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No Place of Grace

Antimodernism and the Transformation of American Culture, 1880–1920

T. J. Jackson Lears draws on a wealth of primary sources — sermons, diaries, letters — as well as novels, poems, and essays to explore the origins of turn-of-the-century American antimodernism. He examines the retreat to the exotic, the pursuit of intense physical or spiritual experiences, and the search for cultural self-sufficiency through the Arts and Crafts movement. Lears argues that their antimodern impulse, more pervasive than historians have supposed, was not "simple escapism," but reveals some enduring and recurring tensions in American culture.

"It’s an understatement to call No Place of Grace a brilliant book. . . . It’s the first clear sign I’ve seen that my generation, after marching through the ’60s and jogging through the ’70s might be pausing to examine what we’ve learned, and to teach it."—Walter Kendrick, Village Voice

"One can justly make the claim that No Place of Grace restores and reinterprets a crucial part of American history. Lears’s method is impeccable."—Ann Douglas, The Nation

400 pages | 6 x 9 | © 1981, 1994

History: American History, History of Ideas

Table of Contents

Preface to the Paperback Edition
1. Roots of Antimodernism: The Crisis of Cultural Authority During the Late Nineteenth Century
A Pattern of Evasive Banality: Official Modern Culture in Industrial America
A Social Crisis: The Republican Tradition and the Radical Sphere
Unreal City: Social Science, Secularization, and the Emergence of Weightlessness
A Psychic Crisis: Neurasthenia and the Emergence of a Therapeutic World View
2. The Figure of the Artisan: Arts and Crafts Ideology
Origins of the American Craft Revival: Persons and Perceptions
Revitalization and Transformation in Arts and Crafts Ideology: The Simple Life, Aestheticism, Educational Reform
Reversing Antimodernism: The Factory, The Market, and the Process of Rationalization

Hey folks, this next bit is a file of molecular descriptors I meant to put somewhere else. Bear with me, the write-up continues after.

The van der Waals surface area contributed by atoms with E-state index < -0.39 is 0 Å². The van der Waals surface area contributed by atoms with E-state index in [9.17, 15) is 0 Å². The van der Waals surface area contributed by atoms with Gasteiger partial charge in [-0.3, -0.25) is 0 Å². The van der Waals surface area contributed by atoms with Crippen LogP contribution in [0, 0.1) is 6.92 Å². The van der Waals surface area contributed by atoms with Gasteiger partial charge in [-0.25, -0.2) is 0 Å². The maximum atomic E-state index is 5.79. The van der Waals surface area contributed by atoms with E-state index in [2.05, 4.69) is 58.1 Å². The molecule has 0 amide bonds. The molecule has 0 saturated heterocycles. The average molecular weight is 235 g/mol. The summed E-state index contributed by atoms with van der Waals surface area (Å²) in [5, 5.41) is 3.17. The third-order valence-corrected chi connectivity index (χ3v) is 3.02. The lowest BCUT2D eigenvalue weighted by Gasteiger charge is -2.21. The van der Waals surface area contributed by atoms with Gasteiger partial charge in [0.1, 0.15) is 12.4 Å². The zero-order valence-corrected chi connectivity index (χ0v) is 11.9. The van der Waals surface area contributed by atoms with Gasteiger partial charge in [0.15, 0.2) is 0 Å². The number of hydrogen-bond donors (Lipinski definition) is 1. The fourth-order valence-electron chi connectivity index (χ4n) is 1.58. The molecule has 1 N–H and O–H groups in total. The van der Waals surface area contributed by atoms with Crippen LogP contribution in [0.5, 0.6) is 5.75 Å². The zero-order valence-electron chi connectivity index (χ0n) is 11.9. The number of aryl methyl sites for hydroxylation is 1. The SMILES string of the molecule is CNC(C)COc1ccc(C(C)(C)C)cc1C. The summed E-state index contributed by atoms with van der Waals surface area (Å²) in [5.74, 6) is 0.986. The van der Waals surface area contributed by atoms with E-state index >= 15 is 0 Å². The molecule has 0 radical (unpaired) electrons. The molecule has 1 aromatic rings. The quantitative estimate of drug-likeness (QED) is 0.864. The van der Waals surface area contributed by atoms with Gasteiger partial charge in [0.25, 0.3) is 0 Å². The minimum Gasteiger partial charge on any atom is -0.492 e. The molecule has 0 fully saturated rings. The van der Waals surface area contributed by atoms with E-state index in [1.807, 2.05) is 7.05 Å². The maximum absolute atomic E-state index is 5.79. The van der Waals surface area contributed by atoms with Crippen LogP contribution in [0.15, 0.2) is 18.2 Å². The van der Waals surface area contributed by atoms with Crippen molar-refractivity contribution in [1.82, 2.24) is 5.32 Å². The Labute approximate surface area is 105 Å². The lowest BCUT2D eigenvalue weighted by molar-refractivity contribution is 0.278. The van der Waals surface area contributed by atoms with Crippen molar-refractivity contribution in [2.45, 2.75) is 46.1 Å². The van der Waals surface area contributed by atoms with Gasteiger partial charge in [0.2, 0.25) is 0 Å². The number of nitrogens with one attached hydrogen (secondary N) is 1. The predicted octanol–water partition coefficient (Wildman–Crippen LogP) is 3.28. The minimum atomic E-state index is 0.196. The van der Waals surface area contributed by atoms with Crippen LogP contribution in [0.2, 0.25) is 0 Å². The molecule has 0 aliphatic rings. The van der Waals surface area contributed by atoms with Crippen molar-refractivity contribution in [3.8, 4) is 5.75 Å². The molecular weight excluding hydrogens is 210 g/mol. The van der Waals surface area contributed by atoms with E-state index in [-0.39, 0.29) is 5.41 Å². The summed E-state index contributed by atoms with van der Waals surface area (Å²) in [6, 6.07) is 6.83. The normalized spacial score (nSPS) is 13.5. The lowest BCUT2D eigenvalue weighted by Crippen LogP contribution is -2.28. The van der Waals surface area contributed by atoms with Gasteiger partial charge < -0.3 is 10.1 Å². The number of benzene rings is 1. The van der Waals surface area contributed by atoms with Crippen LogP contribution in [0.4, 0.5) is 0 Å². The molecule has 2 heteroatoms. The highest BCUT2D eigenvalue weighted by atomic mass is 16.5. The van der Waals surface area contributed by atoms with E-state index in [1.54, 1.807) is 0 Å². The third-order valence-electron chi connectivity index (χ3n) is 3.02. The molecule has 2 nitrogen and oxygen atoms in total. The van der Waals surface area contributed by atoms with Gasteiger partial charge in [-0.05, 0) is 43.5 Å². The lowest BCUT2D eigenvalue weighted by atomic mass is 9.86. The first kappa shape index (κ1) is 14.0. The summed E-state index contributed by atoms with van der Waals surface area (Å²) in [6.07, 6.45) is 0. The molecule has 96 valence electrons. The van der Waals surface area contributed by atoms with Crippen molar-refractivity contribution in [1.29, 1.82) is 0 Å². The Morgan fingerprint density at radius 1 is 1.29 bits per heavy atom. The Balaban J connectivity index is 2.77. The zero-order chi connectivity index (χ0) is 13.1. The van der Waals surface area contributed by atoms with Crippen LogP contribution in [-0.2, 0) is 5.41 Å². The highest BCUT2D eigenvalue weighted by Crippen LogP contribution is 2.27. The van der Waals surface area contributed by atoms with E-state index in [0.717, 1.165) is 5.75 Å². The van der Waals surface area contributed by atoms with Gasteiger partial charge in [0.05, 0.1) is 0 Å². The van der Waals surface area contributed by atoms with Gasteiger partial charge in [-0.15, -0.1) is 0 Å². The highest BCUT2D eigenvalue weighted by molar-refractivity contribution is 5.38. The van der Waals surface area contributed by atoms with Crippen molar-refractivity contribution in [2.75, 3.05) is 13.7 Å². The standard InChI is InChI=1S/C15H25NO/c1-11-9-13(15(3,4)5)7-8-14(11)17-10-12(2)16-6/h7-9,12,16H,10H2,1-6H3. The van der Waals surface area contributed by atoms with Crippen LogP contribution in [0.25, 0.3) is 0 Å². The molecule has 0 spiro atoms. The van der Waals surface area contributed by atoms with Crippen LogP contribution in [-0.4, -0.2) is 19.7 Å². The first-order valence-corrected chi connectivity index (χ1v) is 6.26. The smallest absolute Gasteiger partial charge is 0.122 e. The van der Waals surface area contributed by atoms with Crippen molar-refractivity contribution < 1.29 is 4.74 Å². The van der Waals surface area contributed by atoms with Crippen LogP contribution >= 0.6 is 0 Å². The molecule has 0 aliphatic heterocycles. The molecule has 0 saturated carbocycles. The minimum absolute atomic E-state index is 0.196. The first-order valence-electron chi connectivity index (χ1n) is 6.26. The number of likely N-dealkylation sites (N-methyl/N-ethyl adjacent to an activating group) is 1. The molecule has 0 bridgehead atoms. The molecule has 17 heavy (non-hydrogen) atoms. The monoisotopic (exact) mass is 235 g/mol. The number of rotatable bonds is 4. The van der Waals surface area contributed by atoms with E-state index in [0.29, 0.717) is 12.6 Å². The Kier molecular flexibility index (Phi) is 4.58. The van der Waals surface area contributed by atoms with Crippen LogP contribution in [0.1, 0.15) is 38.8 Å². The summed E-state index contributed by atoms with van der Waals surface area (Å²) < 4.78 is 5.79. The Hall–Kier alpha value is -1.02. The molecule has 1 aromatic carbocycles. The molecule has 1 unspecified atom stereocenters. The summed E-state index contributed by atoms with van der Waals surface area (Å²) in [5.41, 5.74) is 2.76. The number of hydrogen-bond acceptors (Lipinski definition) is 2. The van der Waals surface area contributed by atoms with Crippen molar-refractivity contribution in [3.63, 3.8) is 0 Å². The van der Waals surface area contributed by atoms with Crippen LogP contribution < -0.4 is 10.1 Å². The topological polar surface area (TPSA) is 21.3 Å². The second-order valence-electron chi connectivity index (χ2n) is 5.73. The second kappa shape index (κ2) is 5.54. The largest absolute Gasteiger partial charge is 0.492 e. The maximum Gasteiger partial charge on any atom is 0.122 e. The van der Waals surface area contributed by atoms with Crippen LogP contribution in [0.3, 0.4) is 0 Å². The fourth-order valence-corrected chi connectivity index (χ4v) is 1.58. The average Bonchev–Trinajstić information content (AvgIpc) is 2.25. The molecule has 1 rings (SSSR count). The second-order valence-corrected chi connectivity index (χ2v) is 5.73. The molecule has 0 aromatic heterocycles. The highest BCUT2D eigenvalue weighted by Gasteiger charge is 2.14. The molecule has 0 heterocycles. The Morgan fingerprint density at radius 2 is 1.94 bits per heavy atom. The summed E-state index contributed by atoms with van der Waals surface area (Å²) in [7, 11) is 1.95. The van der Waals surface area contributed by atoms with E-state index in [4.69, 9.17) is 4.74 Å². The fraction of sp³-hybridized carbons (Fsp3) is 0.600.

The Fate of the Craft Ideal
3. The Destructive Element: Modern Commercial Society and the Martial Ideal
From Domestic Realism to "Real Life"
Class, Race, and the Worship of Force
The Psychological Uses of the Martial Ideal: The Cult of Experience and the Quest for Authentic Selfhood
The Psychological Uses of the Martial Ideal: Guiney, Norris, Adams
4. The Morning of Belief: Medieval Mentalities in a Modern World
The Image of Childhood and the Childhood of the Race
Medieval Sincerity: Genteel and Robust
Medieval Vitality: The Erotic Union of Sacred and Profane
The Medieval Unconscious: Therapy and Protest
5. The Religion of Beauty: Catholic Forms and American Consciousness
The Rise of Catholic Taste: Cultural Authority and Personal Regeneration
Art, Ritual, and Belief: The Protestant Dilemma
American Anglo-Catholicism: Legitimation and Protest
The Poles of Anglicanism: Cram and Scudder
6. From Patriarchy to Nirvana: Patterns of Ambivalence
The Problem of Victorian Ambivalence: Sources and Solutions
The Lotus and the Father: Bigelow, Lowell, Lodge
William Sturgis Bigelow
Percival Lowell
George Cabot Lodge
Aesthetic Catholicism and "Feminine" Values: Norton, Hall, Brooks
Charles Eliot Norton
G. Stanley Hall
Van Wyck Brooks
7. From Filial Loyalty to Religious Protest: Henry Adams
Early Manhood: The Meandering Track of the Family Go-Cart
Husband, Historian, Novelist: Adams’s Crisis of Generativity
The Antimodern Quest: From Niagara to the Virgin
Between Father and Mother, I: The Virgin, The Dynamo, and the Angelic Doctor
Between Father and Mother, II: The Antimodern Modernist
Biographical Appendix

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